Sago Palm Tree
Facts about the Sago Palm Tree
Botanists also know the Sago Palm tree as Cycas revolute. This plant is actually a close relative to the Ginko tree. These trees are extremely unique in the sense that they have changed very little over the years, unlike most plants; therefore, some may refer to this tree as a living fossil. This article will explore the ins and outs of the Sago palm tree.
This beautiful tree tends to grow relatively slow and only ranges between five and ten feet in height. In diameter, the trunk of the tree does not usually grow beyond a foot. However, it is capable of tolerating relatively cold weather, as long as it is ten degrees Fahrenheit or above. In terms of sun exposure, this plant prefers either partial shade or full sun. The circular leaves of the plant are longer if put in less light; therefore, the more light the shorter the foliage. Their manageable size makes them great for landscapes as well as pot planting. Nonetheless, if you are wishing for this plant to reach its maximum height, it is best if you plant it outdoors directly into the ground.
This plant is subtropical, making it capable of growing just about anywhere that has a relatively warm summer without temperatures dropping too low during the winters. Believe it or not, this plant only grows approximately two to five centimeters a year, if that. Anyone wishing to have a Sago Palm tree added to their landscape should take this fact into consideration and know that patience is required. Most of these trees tend to collect (or catch) leaves that fall from the trees above; be sure to plant them away from shedding trees if you wish to avoid this situation.
Being a tropical plant, it is important to thoroughly examine the heat and sun issues. First, summers need to average (not max) around seventy degrees Fahrenheit in order for it to properly grow—obviously warmer is better, but anything less than an average of seventy makes successful growth unlikely. However, warm weather alone is simply not enough. These trees prefer being directly in the sun; although partial shading is an option. At the bare minimum, make sure that the tree is directly in the sun around fifty percent of the day.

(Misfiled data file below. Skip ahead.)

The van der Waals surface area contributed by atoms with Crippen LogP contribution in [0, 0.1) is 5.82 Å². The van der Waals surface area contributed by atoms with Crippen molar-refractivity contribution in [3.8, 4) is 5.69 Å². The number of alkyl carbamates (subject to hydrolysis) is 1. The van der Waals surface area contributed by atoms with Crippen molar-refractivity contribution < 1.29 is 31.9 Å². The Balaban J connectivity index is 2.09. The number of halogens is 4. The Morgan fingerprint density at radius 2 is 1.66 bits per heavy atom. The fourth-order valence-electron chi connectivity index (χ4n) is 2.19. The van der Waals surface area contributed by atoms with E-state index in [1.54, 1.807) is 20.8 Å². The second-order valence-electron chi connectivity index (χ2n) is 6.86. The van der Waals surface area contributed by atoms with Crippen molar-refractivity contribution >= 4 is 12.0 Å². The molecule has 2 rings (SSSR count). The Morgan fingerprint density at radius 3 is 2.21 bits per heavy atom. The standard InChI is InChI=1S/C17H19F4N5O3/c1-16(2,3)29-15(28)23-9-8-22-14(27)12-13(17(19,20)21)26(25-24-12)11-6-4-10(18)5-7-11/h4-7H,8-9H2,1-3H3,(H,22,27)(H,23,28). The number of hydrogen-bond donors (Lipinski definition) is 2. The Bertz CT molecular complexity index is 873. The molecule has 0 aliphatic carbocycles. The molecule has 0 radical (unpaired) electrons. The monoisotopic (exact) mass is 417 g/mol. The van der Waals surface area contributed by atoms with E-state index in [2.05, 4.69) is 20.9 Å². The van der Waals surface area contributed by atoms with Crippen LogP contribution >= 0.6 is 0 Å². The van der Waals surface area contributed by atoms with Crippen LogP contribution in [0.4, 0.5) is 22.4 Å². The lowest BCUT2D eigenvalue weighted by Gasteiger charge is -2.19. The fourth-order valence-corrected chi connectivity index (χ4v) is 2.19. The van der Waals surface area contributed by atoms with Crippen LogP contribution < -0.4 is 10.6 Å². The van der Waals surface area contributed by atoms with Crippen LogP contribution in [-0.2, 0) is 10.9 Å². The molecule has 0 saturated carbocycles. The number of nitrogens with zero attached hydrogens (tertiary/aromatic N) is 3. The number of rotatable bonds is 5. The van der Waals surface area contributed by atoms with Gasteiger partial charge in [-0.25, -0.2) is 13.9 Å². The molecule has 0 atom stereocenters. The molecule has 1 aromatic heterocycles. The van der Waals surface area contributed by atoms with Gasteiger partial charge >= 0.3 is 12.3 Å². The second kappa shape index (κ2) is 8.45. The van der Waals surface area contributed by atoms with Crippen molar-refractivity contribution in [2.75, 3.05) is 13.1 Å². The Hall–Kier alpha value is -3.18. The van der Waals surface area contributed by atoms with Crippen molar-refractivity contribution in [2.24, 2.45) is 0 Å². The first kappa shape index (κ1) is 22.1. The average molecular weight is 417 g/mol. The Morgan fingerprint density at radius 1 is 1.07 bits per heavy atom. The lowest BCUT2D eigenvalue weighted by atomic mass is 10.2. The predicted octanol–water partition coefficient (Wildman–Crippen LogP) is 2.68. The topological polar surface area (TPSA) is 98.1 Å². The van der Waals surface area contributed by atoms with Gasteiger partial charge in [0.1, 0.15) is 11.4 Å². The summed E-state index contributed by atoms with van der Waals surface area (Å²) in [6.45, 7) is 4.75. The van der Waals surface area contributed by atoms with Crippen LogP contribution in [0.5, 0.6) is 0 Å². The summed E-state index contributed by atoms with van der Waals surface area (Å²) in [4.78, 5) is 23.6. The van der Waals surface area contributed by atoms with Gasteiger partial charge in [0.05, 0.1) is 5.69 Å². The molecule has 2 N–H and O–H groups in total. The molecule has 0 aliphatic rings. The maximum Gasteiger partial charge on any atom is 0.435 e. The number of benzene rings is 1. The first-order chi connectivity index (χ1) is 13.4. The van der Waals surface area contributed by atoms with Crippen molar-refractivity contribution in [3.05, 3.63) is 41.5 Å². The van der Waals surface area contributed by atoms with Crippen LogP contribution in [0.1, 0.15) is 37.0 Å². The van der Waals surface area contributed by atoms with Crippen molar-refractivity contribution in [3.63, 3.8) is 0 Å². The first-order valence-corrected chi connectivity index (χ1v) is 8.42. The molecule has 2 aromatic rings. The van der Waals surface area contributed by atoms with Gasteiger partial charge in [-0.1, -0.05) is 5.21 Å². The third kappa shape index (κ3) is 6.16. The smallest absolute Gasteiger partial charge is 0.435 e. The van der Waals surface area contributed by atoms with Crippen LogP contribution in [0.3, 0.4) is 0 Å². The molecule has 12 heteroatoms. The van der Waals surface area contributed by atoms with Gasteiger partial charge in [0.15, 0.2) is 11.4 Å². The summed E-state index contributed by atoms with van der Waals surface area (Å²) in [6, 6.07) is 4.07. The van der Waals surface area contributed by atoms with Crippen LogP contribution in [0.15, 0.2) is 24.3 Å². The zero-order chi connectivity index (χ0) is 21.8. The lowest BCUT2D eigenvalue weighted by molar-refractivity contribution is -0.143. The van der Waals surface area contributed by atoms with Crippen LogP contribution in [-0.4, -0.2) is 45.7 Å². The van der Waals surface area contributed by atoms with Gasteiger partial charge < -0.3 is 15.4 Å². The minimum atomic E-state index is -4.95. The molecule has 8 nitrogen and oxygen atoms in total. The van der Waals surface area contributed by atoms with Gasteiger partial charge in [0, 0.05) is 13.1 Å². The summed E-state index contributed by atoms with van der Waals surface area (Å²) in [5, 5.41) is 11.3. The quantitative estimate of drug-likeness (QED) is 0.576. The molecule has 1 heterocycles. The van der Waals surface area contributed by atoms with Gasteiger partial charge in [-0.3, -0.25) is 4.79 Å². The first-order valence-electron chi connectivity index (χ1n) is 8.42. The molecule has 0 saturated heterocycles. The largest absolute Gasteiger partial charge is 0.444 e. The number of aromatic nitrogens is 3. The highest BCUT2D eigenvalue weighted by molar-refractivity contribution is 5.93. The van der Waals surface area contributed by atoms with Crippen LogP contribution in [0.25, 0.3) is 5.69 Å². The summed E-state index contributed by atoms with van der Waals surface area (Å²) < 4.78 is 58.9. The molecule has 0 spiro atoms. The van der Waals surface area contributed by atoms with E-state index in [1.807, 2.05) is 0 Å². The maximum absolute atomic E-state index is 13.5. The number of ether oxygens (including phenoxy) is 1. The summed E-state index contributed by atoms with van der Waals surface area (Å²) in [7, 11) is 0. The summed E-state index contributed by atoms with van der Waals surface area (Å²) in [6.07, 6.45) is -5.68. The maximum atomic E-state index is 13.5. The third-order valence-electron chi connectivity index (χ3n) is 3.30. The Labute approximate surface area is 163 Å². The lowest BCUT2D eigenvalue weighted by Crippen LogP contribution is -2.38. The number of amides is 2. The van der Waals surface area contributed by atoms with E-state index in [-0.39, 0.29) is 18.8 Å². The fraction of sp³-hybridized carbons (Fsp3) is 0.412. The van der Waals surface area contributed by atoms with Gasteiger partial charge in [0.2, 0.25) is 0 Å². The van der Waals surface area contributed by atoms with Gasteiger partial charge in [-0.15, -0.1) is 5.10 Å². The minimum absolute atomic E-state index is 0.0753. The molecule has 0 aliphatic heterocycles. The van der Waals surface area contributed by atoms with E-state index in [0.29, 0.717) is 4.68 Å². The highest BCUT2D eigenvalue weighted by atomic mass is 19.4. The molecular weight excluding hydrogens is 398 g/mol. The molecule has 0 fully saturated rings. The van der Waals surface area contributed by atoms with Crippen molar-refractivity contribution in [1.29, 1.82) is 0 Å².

Aside from the slow growth rate and the need for heat, this plant is not ideal for those with pets. Although the plant itself is not necessary poisonous to your canines, the seeds are deadly. In hours a seemingly innocent seed can knock your dog out cold. Furthermore, if your children ingest these seeds they are relatively dangerous to them as well. Be sure to take these two factors into consideration when deciding whether or not to plant this tree in your yard.
Aside from those issues, the Sago Palm tree is pretty easy to grow—whether it is inside or out. Merely provide it with enough sun exposure, as well as a temperature between ten and one hundred and ten degrees and you are set. Furthermore, these little trees live quite a long while if provided the right environment.
The Sago Palm tree is a plant that is idea for those looking for something relatively small that will live a long time. They are not very demanding in terms of weather or watering, allowing humidity ranging from wet to dry. However, anyone with a dog or children should definitely consider the health risks to those who may ingest the seeds before purchasing and planting this tree. Growing great indoors in a pot or outdoors in the soil, this plant truly is a great investment for those with the patience to endure a slow growth rate.